4.       Council Communications, Reports, and Announcements

Mayor Roe announced another "Playground Build" scheduled for September 6, 2014 from 9:00 am - 3:00 pm at the Langton Lake ballfields at 1894 County Road C-2 W.  For additional information or questions, contact Volunteer Coordinator Kelly O'Brien at 651/792-7028 or e-mail at: Kelly.obrien@ci.roseville.mn.us.

 

Mayor Roe announced the deadline of August 29 for application to serve as a youth commissioner on the City's Parks & Recreation Commission, with additional information available at City Hall or at the City's website.

 

Mayor Roe announced the upcoming Roseville Volunteer Marketplace on September 20, 2014 from 9:00-10:30 am to review volunteer opportunities in Roseville on a one-time, seasonal or ongoing basis; with additional information available from Volunteer Coordinator Kelly O'Brien.

 

Councilmember McGehee reported on her recent attendance at a Metropolitan Council meeting and their charge by the State Legislature to coordinate a sustainable water management plan.  Councilmember McGehee provided presentation materials from the meeting and potential impacts to water bodies and residents.

 

Councilmember Laliberte reported on her recent attendance at a joint Arden Hills, Shoreview and Roseville Chamber of Commerce meeting, where Metropolitan Transit?s Bus Rapid Transit (BRT) representatives unveiled projected plans for possible routes and preliminary information as part of a future expansion into the TCAAP redevelopment area.  However, Councilmember Laliberte advised that Metro Transit had no definite timeframe in mind, and that it was not on their current list of priorities.  Councilmember Laliberte stated that a number of good questions were raised by members of the business community and municipal representative; including the potential for construction of a park and ride to support a BRT since it was not considered sustainable as an urban BRT and requiring other modes of transportation to connect to other lines.  Councilmember Laliberte noted that the next BRT slated was the West Seventh Street line, but at the request of Ramsey County and the City of St. Paul, the Metro Transit had put that project on hold for completion of the Ramsey County Transportation Study.  When asked about available funding for that proposed BRT line, Metro Transit representatives advised that those funds had been diverted to the Penn Avenue BRT line as part of their criteria was for a "shovel ready" project.  Therefore, Councilmember Laliberte reported that those funds would not be kept in this area for other uses, even though University of Northwestern-St. Paul representatives had provided information on their projected ridership and other businesses expressed their interest in incorporating their employee base into plans for a BRT in this area.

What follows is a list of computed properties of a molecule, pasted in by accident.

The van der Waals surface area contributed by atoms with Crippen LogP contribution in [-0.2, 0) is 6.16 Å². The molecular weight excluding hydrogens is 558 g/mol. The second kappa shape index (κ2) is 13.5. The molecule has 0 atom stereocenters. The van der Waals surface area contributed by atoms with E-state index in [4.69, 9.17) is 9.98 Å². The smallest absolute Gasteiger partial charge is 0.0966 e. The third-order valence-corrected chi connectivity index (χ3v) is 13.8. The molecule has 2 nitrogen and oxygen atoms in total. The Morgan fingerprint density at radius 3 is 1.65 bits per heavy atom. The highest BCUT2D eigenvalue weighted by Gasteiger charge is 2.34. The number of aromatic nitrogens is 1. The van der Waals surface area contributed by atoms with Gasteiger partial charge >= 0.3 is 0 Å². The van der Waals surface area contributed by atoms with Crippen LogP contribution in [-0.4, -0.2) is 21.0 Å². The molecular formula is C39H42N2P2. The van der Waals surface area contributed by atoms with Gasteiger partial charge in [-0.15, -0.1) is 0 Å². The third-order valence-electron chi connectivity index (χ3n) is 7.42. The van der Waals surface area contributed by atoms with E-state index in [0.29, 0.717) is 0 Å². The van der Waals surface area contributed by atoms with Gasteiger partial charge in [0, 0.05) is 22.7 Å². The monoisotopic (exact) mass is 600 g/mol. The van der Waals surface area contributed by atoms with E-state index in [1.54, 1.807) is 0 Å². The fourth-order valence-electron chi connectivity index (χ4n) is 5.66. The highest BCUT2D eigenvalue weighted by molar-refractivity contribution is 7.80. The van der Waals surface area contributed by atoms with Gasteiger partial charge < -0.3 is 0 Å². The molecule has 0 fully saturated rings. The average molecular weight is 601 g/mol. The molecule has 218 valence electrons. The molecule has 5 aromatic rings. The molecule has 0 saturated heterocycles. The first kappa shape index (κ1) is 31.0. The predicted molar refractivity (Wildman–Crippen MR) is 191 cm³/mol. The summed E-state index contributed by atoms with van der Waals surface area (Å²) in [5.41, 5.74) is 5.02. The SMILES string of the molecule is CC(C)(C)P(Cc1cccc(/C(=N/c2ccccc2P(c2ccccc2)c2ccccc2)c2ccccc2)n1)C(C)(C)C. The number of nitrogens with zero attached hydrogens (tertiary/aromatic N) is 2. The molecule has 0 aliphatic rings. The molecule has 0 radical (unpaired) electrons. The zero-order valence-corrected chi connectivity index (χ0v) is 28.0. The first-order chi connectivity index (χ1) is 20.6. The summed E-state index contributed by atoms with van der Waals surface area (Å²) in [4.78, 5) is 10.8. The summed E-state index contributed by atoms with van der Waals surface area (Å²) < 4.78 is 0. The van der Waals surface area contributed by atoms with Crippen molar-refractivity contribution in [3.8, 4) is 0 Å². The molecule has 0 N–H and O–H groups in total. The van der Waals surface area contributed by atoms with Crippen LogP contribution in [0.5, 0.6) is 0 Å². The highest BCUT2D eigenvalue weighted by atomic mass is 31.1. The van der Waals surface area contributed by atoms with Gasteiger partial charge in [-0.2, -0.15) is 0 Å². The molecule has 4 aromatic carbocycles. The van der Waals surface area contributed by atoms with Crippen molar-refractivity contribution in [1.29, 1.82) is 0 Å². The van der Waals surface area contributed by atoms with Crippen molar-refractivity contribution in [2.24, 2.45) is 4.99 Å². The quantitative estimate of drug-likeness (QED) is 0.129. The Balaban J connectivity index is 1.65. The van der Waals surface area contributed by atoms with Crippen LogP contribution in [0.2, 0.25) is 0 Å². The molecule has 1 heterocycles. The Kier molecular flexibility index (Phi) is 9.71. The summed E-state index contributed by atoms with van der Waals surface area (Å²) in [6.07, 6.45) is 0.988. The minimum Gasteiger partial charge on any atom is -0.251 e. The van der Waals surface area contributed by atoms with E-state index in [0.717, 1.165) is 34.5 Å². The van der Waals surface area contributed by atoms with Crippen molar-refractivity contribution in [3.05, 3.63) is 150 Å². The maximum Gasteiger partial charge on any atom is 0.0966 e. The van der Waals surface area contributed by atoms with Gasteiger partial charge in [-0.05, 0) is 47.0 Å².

At the request of Councilmember McGehee, Councilmember Laliberte advised that whether a future Hamline or Lexington Avenue BRT path was chosen, it would eventually serve businesses along that pat and connect to Highway 96, with TCAAP as the end destination for the line.  When she asked about phasing of the BRT line, Councilmember Laliberte advised that Metro Transit representatives talked about phasing with regular bus routes rather than and before consideration of extending the BRT line.

Mayor Roe thanked Councilmember Laliberte for her ongoing advocacy for improved transportation in Roseville and the northern suburbs.